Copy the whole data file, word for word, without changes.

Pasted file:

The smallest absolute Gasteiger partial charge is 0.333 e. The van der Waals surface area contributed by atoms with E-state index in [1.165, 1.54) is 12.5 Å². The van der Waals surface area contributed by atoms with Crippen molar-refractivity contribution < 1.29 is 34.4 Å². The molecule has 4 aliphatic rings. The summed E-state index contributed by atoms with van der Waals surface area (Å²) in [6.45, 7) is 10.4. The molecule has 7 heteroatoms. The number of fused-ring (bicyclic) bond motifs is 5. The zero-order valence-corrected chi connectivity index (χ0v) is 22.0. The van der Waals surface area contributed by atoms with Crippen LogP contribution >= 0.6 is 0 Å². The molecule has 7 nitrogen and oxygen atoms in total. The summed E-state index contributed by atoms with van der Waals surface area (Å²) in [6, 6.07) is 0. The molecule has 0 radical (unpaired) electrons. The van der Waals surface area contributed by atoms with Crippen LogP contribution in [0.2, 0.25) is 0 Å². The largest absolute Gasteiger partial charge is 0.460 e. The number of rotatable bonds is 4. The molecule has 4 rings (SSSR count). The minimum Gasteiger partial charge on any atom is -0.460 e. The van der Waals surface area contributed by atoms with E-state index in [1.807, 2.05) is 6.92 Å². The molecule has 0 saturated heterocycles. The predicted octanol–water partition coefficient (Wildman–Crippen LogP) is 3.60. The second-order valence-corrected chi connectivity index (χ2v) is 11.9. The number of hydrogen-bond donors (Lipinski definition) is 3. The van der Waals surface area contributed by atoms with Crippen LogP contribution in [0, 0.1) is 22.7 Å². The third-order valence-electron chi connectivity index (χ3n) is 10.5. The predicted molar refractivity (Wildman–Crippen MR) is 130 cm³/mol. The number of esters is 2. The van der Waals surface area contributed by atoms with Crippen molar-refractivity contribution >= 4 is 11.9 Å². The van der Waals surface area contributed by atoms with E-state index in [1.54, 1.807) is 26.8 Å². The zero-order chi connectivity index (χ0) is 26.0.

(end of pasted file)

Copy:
The smallest absolute Gasteiger partial charge is 0.333 e. The van der Waals surface area contributed by atoms with E-state index in [1.165, 1.54) is 12.5 Å². The van der Waals surface area contributed by atoms with Crippen molar-refractivity contribution < 1.29 is 34.4 Å². The molecule has 4 aliphatic rings. The summed E-state index contributed by atoms with van der Waals surface area (Å²) in [6.45, 7) is 10.4. The molecule has 7 heteroatoms. The number of fused-ring (bicyclic) bond motifs is 5. The zero-order valence-corrected chi connectivity index (χ0v) is 22.0. The van der Waals surface area contributed by atoms with Crippen LogP contribution >= 0.6 is 0 Å². The molecule has 7 nitrogen and oxygen atoms in total. The summed E-state index contributed by atoms with van der Waals surface area (Å²) in [6, 6.07) is 0. The molecule has 0 radical (unpaired) electrons. The van der Waals surface area contributed by atoms with Crippen LogP contribution in [0.2, 0.25) is 0 Å². The largest absolute Gasteiger partial charge is 0.460 e. The number of rotatable bonds is 4. The molecule has 4 rings (SSSR count). The minimum Gasteiger partial charge on any atom is -0.460 e. The van der Waals surface area contributed by atoms with E-state index in [1.807, 2.05) is 6.92 Å². The molecule has 0 saturated heterocycles. The predicted octanol–water partition coefficient (Wildman–Crippen LogP) is 3.60. The second-order valence-corrected chi connectivity index (χ2v) is 11.9. The number of hydrogen-bond donors (Lipinski definition) is 3. The van der Waals surface area contributed by atoms with Crippen LogP contribution in [0, 0.1) is 22.7 Å². The third-order valence-electron chi connectivity index (χ3n) is 10.5. The predicted molar refractivity (Wildman–Crippen MR) is 130 cm³/mol. The number of esters is 2. The van der Waals surface area contributed by atoms with Crippen molar-refractivity contribution >= 4 is 11.9 Å². The van der Waals surface area contributed by atoms with E-state index in [1.54, 1.807) is 26.8 Å². The zero-order chi connectivity index (χ0) is 26.0.